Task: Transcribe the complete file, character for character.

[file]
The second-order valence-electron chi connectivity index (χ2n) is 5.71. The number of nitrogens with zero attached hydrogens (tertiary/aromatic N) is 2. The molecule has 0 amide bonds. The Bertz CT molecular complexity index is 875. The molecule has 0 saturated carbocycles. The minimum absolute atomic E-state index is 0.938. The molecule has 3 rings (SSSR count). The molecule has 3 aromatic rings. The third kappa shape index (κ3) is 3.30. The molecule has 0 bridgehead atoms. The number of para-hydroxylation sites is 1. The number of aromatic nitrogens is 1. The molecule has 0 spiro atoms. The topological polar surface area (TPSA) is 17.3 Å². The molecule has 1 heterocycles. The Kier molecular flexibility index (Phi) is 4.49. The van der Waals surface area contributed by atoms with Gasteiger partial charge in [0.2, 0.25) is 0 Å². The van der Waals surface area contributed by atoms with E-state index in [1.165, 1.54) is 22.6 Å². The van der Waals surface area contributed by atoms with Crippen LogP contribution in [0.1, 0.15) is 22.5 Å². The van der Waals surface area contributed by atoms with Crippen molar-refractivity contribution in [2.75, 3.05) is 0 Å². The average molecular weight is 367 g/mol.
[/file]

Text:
The second-order valence-electron chi connectivity index (χ2n) is 5.71. The number of nitrogens with zero attached hydrogens (tertiary/aromatic N) is 2. The molecule has 0 amide bonds. The Bertz CT molecular complexity index is 875. The molecule has 0 saturated carbocycles. The minimum absolute atomic E-state index is 0.938. The molecule has 3 rings (SSSR count). The molecule has 3 aromatic rings. The third kappa shape index (κ3) is 3.30. The molecule has 0 bridgehead atoms. The number of para-hydroxylation sites is 1. The number of aromatic nitrogens is 1. The molecule has 0 spiro atoms. The topological polar surface area (TPSA) is 17.3 Å². The molecule has 1 heterocycles. The Kier molecular flexibility index (Phi) is 4.49. The van der Waals surface area contributed by atoms with Gasteiger partial charge in [0.2, 0.25) is 0 Å². The van der Waals surface area contributed by atoms with E-state index in [1.165, 1.54) is 22.6 Å². The van der Waals surface area contributed by atoms with Crippen LogP contribution in [0.1, 0.15) is 22.5 Å². The van der Waals surface area contributed by atoms with Crippen molar-refractivity contribution in [2.75, 3.05) is 0 Å². The average molecular weight is 367 g/mol.